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Religion and Law


Admission requirements

This Master course is open to a maximum of 30 students. This course can be taken by students who are admitted to any Master in Social Sciences, Humanities or Law, and who have a very good knowledge of English (reading and speaking - writing may be done in French and Dutch). Knowledge of either law or religious studies is no requirement.


This course will challenge many commonly held notions and assumptions regarding the relation between Religion and Law. The course is intensive, as there are weekly assignments. There are no exams: the grades of the assignments make up the final grade.
Religion and Law are usually perceived as mutually excluding systems, whereby either legal systems regulate religion (as is the case in most countries today), or a religious system has incorporated law (as in a so-called theocracy). However, there is more of an interactive dynamic between the two than meets the eye. To start with: if Law and Religion are studied as normative systems, what exactly makes the two so different? And when so many states claim that Law and Religion are separate realms, how is it that we see so much overlap between the two in so many states in ever so many forms?
To answer these and many other questions, this course will do the following. First, the student will be introduced to the Christian, Hindu, Islamic and Judaic legal-religious systems; to a number of issues like secularism, blasphemy, and religious freedom and tolerance; and to various theoretical concepts like natural law and morality.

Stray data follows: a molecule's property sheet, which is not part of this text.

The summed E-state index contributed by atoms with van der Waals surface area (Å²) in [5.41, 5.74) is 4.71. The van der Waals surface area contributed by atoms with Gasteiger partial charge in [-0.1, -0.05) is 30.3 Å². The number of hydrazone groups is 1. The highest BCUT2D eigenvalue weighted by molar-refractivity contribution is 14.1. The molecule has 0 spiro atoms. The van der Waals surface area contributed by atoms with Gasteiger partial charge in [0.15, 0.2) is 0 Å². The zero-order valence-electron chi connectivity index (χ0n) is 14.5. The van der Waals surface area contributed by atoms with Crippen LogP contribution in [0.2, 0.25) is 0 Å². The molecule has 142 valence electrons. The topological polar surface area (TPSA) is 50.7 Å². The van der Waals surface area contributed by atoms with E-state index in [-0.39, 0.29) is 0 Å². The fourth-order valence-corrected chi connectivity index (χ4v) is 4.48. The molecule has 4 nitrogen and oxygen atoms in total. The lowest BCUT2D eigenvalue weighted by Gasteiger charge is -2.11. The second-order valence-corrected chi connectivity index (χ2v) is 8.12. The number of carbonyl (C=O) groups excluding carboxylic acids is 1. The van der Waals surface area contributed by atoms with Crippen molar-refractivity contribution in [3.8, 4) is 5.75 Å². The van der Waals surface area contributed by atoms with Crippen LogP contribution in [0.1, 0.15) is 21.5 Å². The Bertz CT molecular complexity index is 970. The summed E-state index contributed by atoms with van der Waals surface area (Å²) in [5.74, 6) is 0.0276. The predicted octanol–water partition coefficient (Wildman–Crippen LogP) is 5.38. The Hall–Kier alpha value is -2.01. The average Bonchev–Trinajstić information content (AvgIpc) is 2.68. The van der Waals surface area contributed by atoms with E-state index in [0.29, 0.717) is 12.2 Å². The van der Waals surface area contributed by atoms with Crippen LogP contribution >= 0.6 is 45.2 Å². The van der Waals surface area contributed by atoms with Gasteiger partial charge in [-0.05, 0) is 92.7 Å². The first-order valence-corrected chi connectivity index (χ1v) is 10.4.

Second, the student will get acquainted with some of today's practices of the interaction of religion and law by evaluating the situation in a selection of countries, and by participating in role-play discussions based on real-life cases.
The course will make use of multiple written sources, ranging from texts written by prominent thinkers to policy documents and court cases. As superficial reading will not be sufficient to understand these texts, the student is expected to really study them. In addition, the student is expected to conduct his/her own research when writing essays or preparing for discussions.
The weekly assignments consist of multiple choice tests, short papers ('Essays'), preparatory notes for discussions ('Discussion notes') and the participation in role-play discussions ('Discussions')

Course objectives

The students will gain insight in how the relation between law and religion has been shaped throughout the ages, and in how it is being applied today. The students will acquire the skills to read and discuss relevant court rulings and policy documents in a critical fashion, to contextualize these readings in a larger academic theoretical framework, and to present the results of independent research in terms of policy briefs or oral advice to government officials or Muslim community officials. The students are encouraged to develop and express their personal views on the various topics in a well-founded and coherent manner.


The timetables are available through My Timetable.

Mode of instruction

Lectures will be either taught in class, or as pre-recorded video lectures.
Seminars (role playing, discussions, etc) will be in class.

Assessment method

Assessment and weighing

The final grade will consist of:

  • 40%: short Essays

  • 10%: MC tests of lectures and literature

  • 25%: role-play Discussions

  • 25%: Discussion notes


When a Resit is needed, this will be discussed with the instructor.

Reading list

Will be made avalaible on Brightspace.


Enrolment through MyStudyMap is mandatory. General information about course and exam enrolment is available on the website.

Exchange students having questions regarding registration, may contact the Humanities International Office.